Tragedy - Jun. 15, 2010
Crosses have been erected in stone cairns on Highway 1 where an all terrain vehicle accident Saturday claimed the life of Matt Haley,18, a St. Stephen High School graduating student. Sean Kent, 17, the driver of the vehicle, who is also a member of the 2010 graduating class, remains is listed in good condition in hospital in Saint John.
BY KATHY BOCKUS
ST. STEPHEN – A fatal ATV accident Saturday has plunged a community into mourning and cast a shadow of grief over ceremonies planned next week for the graduating class of St. Stephen High School.
Dead is Matt Haley, 18, of Pomeroy Ridge.
Listed in good condition Tuesday morning at the Saint John Regional Hospital is Sean Kent, 17, of Scotch Ridge whom police believe was the driver of the vehicle.
Both teens were scheduled to graduate June 23.
“Matthew is a member of our senior class. He was due to graduate in a little over a week’s time,” said SSHS principal Jamie Waycott. “He was a very, very well thought of young man by his peers, the students at our school, and highly thought of by our staff. He was a very hardworking, very honest young man.
“The challenge will be to appropriately remember Matthew and at the same time celebrate the accomplishments of the remainder of the grad class and I’m sure we will find that balance and do it appropriately,” said Waycott.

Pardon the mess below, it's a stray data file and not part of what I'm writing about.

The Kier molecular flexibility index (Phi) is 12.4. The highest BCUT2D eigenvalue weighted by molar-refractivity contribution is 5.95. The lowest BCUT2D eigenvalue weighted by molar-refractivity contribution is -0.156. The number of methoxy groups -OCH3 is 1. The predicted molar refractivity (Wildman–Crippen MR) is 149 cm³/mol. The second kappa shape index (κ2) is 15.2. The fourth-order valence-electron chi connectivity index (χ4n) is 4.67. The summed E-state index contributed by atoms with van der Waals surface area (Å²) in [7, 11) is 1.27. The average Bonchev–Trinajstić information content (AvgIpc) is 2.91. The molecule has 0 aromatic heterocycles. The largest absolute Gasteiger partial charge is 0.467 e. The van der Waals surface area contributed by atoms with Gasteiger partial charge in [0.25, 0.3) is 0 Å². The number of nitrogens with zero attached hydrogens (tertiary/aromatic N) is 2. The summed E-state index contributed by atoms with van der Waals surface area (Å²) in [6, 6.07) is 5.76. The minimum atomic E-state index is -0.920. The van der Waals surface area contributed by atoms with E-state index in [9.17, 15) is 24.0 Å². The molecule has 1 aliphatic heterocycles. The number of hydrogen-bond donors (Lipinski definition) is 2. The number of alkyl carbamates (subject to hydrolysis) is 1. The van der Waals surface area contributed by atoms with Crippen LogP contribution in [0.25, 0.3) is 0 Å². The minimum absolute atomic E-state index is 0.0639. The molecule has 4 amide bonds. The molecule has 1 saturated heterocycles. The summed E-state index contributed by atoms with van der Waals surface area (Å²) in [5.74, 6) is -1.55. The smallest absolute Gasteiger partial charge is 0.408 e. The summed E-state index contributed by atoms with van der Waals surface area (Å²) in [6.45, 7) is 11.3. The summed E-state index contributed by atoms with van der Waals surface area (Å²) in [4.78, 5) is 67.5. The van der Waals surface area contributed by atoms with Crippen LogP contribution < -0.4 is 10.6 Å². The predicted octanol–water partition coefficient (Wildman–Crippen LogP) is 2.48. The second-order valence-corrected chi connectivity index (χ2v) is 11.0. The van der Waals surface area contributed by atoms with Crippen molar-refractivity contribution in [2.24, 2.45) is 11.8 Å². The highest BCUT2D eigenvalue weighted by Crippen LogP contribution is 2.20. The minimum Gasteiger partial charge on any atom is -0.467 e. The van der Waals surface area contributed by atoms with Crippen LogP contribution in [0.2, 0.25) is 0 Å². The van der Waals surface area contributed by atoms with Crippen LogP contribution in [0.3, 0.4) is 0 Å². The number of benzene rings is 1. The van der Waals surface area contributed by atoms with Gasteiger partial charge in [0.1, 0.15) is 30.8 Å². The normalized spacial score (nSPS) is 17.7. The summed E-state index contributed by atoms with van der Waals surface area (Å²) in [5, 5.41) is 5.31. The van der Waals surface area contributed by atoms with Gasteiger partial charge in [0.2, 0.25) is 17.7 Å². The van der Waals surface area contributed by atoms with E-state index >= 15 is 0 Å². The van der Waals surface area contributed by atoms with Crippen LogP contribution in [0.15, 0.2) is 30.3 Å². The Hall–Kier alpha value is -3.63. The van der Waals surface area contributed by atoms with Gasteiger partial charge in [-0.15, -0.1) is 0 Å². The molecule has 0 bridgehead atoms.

He described the accident as a school’s and family’s worst nightmare, especially at this time of year.
Haley’s funeral will be held this week on Thursday at 2 p.m. at the S.O. Mehan & Son Funeral Home in St. Stephen.
Visiting will take place Wednesday from 2 to 4 p.m. and 7 to 9 p.m. Internment will take place in the Milltown Roman Catholic Cemetery in Barter Settlement. Donations can be made to the Matthew Haley Scholarship Fund.
District 10 Superintendent Derek O’Brien said he is leaving it to Waycott and Haley’s family to decide how to appropriately remember Haley at the graduation ceremony.
“Most importantly we do want Matthew’s family to know our thoughts are with them and our prayers are with them as they deal with this during this difficult time and the hope that all our students out there, getting ready for graduation time, are thinking safety over the next few weeks,” said O’Brien.
He said the school and district was also very concerned about Kent and he was glad to hear Kent is recovering from his injuries.
A spokesperson for the RCMP said the investigation into the fatality is ongoing. They have not officially released the names of the persons involved.
“There are still a number of unanswered questions as to what transpired and when,” said Cpl. John Nagy.
“We’re trying to identify some contributing factors,” said the officer, citing unknowns at this time as the speed of the vehicle, the driver’s knowledge of the terrain, whether the lights and brakes were working on the four-wheeled ATV and whether alcohol was involved.
“We’re not considering charges at this time; we’re a long way from that,” said Nagy.
He said a big part of the investigation is trying to determine the time of the accident.
Nagy said police are surmising the survivor (Kent) was driving the vehicle at the time of the accident because the vehicle is registered to one of his parents.
“The injured person also supposedly made a statement to someone that he was operating the ATV, but we haven’t had the opportunity to go speak to him.